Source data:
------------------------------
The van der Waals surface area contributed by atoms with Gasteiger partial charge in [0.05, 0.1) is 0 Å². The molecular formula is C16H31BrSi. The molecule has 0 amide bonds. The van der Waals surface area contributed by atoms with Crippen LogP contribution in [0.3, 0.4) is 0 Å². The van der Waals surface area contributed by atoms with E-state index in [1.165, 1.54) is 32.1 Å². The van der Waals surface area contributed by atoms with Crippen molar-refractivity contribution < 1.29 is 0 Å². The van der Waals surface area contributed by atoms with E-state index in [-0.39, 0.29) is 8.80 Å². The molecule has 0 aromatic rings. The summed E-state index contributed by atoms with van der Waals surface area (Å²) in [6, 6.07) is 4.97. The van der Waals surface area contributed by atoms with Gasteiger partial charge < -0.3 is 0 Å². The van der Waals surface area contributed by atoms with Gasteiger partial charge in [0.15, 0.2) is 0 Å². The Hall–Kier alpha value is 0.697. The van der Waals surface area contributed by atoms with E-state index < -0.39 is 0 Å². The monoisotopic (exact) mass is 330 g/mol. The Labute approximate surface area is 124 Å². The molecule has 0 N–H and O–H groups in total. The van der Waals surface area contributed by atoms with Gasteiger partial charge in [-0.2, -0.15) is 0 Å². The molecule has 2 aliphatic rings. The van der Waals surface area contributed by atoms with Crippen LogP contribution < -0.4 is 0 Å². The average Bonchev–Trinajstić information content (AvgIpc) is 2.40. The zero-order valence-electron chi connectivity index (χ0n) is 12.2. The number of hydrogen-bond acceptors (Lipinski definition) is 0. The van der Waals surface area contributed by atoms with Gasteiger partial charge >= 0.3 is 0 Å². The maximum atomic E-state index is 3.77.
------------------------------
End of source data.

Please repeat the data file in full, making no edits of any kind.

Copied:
The van der Waals surface area contributed by atoms with Gasteiger partial charge in [0.05, 0.1) is 0 Å². The molecular formula is C16H31BrSi. The molecule has 0 amide bonds. The van der Waals surface area contributed by atoms with Crippen LogP contribution in [0.3, 0.4) is 0 Å². The van der Waals surface area contributed by atoms with E-state index in [1.165, 1.54) is 32.1 Å². The van der Waals surface area contributed by atoms with Crippen molar-refractivity contribution < 1.29 is 0 Å². The van der Waals surface area contributed by atoms with E-state index in [-0.39, 0.29) is 8.80 Å². The molecule has 0 aromatic rings. The summed E-state index contributed by atoms with van der Waals surface area (Å²) in [6, 6.07) is 4.97. The van der Waals surface area contributed by atoms with Gasteiger partial charge < -0.3 is 0 Å². The van der Waals surface area contributed by atoms with Gasteiger partial charge in [0.15, 0.2) is 0 Å². The Hall–Kier alpha value is 0.697. The van der Waals surface area contributed by atoms with E-state index < -0.39 is 0 Å². The monoisotopic (exact) mass is 330 g/mol. The Labute approximate surface area is 124 Å². The molecule has 0 N–H and O–H groups in total. The van der Waals surface area contributed by atoms with Gasteiger partial charge in [-0.2, -0.15) is 0 Å². The molecule has 2 aliphatic rings. The van der Waals surface area contributed by atoms with Crippen LogP contribution < -0.4 is 0 Å². The average Bonchev–Trinajstić information content (AvgIpc) is 2.40. The zero-order valence-electron chi connectivity index (χ0n) is 12.2. The number of hydrogen-bond acceptors (Lipinski definition) is 0. The van der Waals surface area contributed by atoms with Gasteiger partial charge >= 0.3 is 0 Å². The maximum atomic E-state index is 3.77.